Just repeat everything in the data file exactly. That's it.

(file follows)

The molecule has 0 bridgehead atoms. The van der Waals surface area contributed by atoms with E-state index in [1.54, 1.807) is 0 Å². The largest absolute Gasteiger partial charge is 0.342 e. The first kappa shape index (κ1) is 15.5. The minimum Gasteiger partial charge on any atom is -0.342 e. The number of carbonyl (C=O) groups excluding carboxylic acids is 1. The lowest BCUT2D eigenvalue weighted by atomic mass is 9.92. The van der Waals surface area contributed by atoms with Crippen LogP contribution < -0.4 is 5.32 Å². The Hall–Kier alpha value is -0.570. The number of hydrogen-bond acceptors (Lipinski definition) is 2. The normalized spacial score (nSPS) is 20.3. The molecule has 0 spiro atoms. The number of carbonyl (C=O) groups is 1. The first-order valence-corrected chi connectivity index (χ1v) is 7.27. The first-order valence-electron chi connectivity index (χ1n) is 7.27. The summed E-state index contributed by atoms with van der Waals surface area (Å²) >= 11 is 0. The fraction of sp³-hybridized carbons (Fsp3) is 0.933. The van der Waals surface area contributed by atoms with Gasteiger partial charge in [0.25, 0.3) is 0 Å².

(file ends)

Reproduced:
The molecule has 0 bridgehead atoms. The van der Waals surface area contributed by atoms with E-state index in [1.54, 1.807) is 0 Å². The largest absolute Gasteiger partial charge is 0.342 e. The first kappa shape index (κ1) is 15.5. The minimum Gasteiger partial charge on any atom is -0.342 e. The number of carbonyl (C=O) groups excluding carboxylic acids is 1. The lowest BCUT2D eigenvalue weighted by atomic mass is 9.92. The van der Waals surface area contributed by atoms with Crippen LogP contribution < -0.4 is 5.32 Å². The Hall–Kier alpha value is -0.570. The number of hydrogen-bond acceptors (Lipinski definition) is 2. The normalized spacial score (nSPS) is 20.3. The molecule has 0 spiro atoms. The number of carbonyl (C=O) groups is 1. The first-order valence-corrected chi connectivity index (χ1v) is 7.27. The first-order valence-electron chi connectivity index (χ1n) is 7.27. The summed E-state index contributed by atoms with van der Waals surface area (Å²) >= 11 is 0. The fraction of sp³-hybridized carbons (Fsp3) is 0.933. The van der Waals surface area contributed by atoms with Gasteiger partial charge in [0.25, 0.3) is 0 Å².